The following day we had an 83k “crit” on much of the 4.5 mile TT course from Friday. As Amy Cutler (FCS Cycling) mentions in her blog, the “crit” had an identity crisis as it was later identified as a circuit race. This meant no free laps, but there would be feed during a handful of laps. The race started off being fairly uneventful. There were a few sprint laps (bonus seconds) here and there, but the pace was manageable. Half way through the race, I was sitting top 20 when the race came to a screeching halt with a crash right outside the 180 turn past the start/finish. In slow motion I saw the initial two go down slightly to my right so I went left. Then the ripple effect of a few more girls crashed to the left where I had planned to sneak through. Tough luck, I was off the bike, running around the mess, and cx mounting back on to chase my ass off! I tried hard for a lap. Two Colavita gals came up and signaled for me to get on. As we came through the cash sight again, there was an ambulance on the course, a girl on a stretcher, and a neutral flag waiving. Perfect, we’ll restart! Oh no no no, as I sat up and the Colavita gals kept charging I realized they weren’t really neutralizing us. In my opinion this was total crap. When there is an ambulance ON the course, I think it’s cause to stop the race and restart. At that point with no free laps (as it no longer was a crit), there was nothing to do but start racing the clock again. This was a 2-day stage race with a time cut to worry about. I paced on for 20+ miles with one more eventful moment…a damn bee stung my thigh! Really jerk bee? Kick a girl while she’s down why don’t you.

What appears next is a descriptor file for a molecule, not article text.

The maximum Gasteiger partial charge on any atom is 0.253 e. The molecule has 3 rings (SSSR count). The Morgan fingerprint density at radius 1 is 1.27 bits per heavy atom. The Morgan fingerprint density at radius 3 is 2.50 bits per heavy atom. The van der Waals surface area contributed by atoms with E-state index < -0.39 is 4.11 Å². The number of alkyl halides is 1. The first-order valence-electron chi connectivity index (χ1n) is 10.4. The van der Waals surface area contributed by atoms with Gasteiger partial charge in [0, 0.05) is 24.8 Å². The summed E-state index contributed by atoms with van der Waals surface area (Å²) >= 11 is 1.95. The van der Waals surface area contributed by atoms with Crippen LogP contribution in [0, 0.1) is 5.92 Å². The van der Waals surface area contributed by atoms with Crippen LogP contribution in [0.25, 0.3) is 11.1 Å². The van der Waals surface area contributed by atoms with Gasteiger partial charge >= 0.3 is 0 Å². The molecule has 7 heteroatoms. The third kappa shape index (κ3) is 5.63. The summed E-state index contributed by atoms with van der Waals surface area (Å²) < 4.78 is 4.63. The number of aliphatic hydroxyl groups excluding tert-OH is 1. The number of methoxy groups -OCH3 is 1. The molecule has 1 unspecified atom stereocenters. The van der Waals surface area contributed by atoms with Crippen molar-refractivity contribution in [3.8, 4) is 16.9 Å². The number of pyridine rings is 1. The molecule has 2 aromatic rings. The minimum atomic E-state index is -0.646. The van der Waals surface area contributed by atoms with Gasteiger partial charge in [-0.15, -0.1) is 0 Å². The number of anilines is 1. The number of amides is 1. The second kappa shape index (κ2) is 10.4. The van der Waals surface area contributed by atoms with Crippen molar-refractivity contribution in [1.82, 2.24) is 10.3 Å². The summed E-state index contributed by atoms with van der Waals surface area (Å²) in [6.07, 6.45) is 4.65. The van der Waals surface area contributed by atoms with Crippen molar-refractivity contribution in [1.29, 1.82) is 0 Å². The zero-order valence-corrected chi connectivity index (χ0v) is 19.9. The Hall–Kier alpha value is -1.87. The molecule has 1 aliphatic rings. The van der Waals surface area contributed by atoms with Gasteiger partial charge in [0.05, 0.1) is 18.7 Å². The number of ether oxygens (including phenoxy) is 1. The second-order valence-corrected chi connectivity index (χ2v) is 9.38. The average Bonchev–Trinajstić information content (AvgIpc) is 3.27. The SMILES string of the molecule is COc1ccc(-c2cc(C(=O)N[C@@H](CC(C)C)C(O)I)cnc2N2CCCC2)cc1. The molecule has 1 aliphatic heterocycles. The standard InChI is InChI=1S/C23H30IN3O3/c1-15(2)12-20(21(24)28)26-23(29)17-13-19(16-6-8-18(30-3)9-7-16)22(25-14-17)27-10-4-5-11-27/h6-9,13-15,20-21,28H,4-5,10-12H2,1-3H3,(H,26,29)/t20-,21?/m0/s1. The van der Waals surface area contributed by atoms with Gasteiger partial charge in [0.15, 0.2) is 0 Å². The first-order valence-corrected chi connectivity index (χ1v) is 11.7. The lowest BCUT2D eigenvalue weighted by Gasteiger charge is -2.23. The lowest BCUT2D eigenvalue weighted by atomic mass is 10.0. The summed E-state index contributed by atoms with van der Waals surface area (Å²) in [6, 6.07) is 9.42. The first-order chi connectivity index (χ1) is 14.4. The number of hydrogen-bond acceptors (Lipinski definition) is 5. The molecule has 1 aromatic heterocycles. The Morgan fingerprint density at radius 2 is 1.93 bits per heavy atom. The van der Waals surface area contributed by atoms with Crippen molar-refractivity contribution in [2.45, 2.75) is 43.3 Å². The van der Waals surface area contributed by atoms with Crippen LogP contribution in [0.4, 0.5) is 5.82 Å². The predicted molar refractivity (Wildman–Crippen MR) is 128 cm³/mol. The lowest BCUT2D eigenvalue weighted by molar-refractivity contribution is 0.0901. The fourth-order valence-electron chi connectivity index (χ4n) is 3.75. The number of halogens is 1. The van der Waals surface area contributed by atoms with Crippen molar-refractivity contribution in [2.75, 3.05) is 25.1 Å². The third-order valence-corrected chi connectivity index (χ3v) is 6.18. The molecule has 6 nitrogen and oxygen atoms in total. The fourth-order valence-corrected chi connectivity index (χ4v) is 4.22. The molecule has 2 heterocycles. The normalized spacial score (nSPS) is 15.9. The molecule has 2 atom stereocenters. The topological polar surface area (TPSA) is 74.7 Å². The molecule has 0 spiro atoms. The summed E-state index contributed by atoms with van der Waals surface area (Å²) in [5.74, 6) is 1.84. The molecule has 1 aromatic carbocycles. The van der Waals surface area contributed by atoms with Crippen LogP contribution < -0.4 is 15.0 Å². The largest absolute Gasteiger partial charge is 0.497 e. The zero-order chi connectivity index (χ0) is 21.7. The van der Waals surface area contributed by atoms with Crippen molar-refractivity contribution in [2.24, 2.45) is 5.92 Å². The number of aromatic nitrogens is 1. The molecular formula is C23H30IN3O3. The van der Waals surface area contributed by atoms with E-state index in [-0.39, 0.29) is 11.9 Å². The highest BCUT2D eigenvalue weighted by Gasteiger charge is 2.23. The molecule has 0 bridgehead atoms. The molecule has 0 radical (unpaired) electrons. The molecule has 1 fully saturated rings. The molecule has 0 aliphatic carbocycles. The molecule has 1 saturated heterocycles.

I went back to the host home that night a bit disappointed. In part this disappointment stemmed from the reoccurrences of crashes this season. It’s one thing to not be strong enough to stay in a pack, it’s another to be handicapped by mistakes outside your control. There have been a handful of moments I’ve question what I’ve committed myself to and if it’s worth it all. I ended up making the time cut, so I would fight another day. Tomorrow’s a new day right?
Tomorrow was a new day! With the final race of 70k on a 7ish mile course with lots of turns (see below-ignore the red line, that didn’t happen) there was nothing to loose. Half jokingly my coaches said to imagine a shock collar around my neck, if I drop back past top 20, a button will be pushed. Got it, stay smart, stay out of trouble. I stole every spot possible, slithered into any crevice, confidently putting my bars in front of hers to entitle myself a slot, and at moments sacrificing a few watts to move up the side for better placement. It’s a hard act with a lot of smart women out there with the same plan. Like an ocean wave, you can be riding on top and in an instance another wave comes and you’re put under. Reshuffled like a desk of cards.